Libya. According to
CountryAAH, Libya continued to improve its relations with the
outside world. US Secretary of State Condoleezza Rice
announced May 15 that the United States would restore full
diplomatic relations and remove Libya from the list of
countries supporting international terrorism, where Libya
has been since 1979. The United States had already imposed a
number of sanctions in 2004 when Libya said it would stop
trying develop weapons of mass destruction.
German Foreign Minister Frank-Walter Steinmeier visited
Libya in November on a tour of North Africa and met with
Libyan leader Muammar al-Khadaffi. In January 2007, Germany
takes over the EU Presidency. Steinmeier was also joined by
a business delegation.
At the end of July, international experts collected
another 3 kg of high-enriched uranium from Libya. It was
flown to Russia for reprocessing. Shortly before,
al-Khadaffi had stated in a speech that Libya was close to
developing its own nuclear weapons, although some experts
The human rights group Human Rights Watch reported in
January that Libya has made some progress in human rights,
but criticized how trials were conducted and restrictions on
freedom of expression.
In March, 130 prisoners were released, most of them
members of the Muslim Brotherhood, who have been imprisoned
since the 1990s.
In October, Amnesty International reported that a prison
riot demanded a death victim when security forces struck
about 190 prisoners protesting over delayed trials.
In May, the trial resumed against five Bulgarian nurses
and a Palestinian doctor who was sentenced to death in 2004
for deliberately infecting 426 children with HIV. In
December 2005, the Supreme Court ruled that the trial should
be rerun. In November, around 100 Nobel laureates appealed
to Libya's leaders to ensure a fair process. On December 19,
however, a new death sentence was announced, which was
criticized by the outside world and threatened to disrupt
ties to, among other things. The EU.
In a speech in August, one of al-Khadaffi's sons
criticized the lack of democracy and widespread corruption
among government employees. Sayf al-Islam al-Khadaffi leads
a charity group and is considered one of the father's
closest confidants. In November, his son visited Morocco for
talks with King Muhammad VI, who sought support for a plan
to introduce self-government in Western Sahara, which was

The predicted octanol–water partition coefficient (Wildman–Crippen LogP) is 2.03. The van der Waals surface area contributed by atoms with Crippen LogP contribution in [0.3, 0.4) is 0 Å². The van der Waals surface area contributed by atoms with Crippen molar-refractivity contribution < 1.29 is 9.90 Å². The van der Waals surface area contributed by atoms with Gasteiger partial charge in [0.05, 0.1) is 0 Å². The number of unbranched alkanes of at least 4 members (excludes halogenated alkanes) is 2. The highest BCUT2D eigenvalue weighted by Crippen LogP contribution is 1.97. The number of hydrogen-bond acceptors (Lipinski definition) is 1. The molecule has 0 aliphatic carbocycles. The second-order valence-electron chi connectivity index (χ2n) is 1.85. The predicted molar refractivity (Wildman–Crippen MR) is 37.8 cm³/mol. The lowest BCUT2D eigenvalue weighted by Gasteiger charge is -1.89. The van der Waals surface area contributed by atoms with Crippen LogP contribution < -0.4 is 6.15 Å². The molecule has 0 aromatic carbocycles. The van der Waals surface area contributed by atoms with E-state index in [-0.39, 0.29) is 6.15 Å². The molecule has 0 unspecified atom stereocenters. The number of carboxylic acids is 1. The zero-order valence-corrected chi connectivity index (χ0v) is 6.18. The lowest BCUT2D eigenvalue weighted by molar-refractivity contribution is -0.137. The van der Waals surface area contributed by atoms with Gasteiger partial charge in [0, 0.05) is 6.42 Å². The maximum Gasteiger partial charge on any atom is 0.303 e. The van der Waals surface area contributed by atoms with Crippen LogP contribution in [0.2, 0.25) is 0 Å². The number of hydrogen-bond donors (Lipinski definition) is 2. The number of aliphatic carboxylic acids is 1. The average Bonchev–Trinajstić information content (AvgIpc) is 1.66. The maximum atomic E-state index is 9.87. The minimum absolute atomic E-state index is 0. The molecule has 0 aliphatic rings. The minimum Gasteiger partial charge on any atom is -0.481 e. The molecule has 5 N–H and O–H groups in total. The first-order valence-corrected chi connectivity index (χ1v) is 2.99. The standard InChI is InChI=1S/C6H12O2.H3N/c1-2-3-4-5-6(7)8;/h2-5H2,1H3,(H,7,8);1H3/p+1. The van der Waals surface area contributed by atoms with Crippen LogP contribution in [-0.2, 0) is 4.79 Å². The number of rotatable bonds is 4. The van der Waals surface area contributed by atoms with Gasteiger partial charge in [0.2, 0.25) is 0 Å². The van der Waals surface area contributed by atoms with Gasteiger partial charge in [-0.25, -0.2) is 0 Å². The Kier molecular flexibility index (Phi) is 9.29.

annexed in 1975.
During the summer, a wave of refugees was reported to
have migrated from Africa to Italy and Malta from Libya,
which has become a major transit country. Dozens of refugees
were reported to have died in the Mediterranean.
The Danish Mohammed drawings triggered riots on February
17 in the port city of Benghazi. Eleven people were killed
as security forces opened fire on protesters attacking the
Italian consulate. The unrest erupted after an Italian
minister, Roberto Calderoli from populist Lega Nord, was
seen on TV wearing a T-shirt adorned with cartoons. He
resigned afterwards. Libya's parliament withdrew from the
riots and Interior Minister Nasser al-Mabrouk was
In March, the government was reformed. New Prime Minister
became Al-Baghdadi Ali al-Mahmudi. He replaced Shokri Ghanem
who has been sitting since 2003. Ghanem became head of the
state oil company.
Libya's recent history
Libya's recent history is considered here as the time
from ancient Kyrenaika was conquered by the Ottoman Empire
in 1517 and until Libya became a republic in 1969.
After several centuries of Arab rule, the Ottoman Empire
advanced in North Africa from the early 16th century, having
taken Egypt in 1517. The Arabs had been challenged by both
local Berber tribes and European powers; the Turkish
Ottomans should be the same. After Spanish forces conquered
Tripoli in 1510, control in 1530 was transferred to the
Order of Johannite to keep the city as a defense against
Islam. The temple order was displaced by the Turks in 1551,
and Libya (Kyrenaika and Tripolitania) was incorporated into
the Ottoman Empire.
Kyrenaika was taken by the Ottomans in 1517; Tripoli was
conquered by corsars under the leadership of Darghut in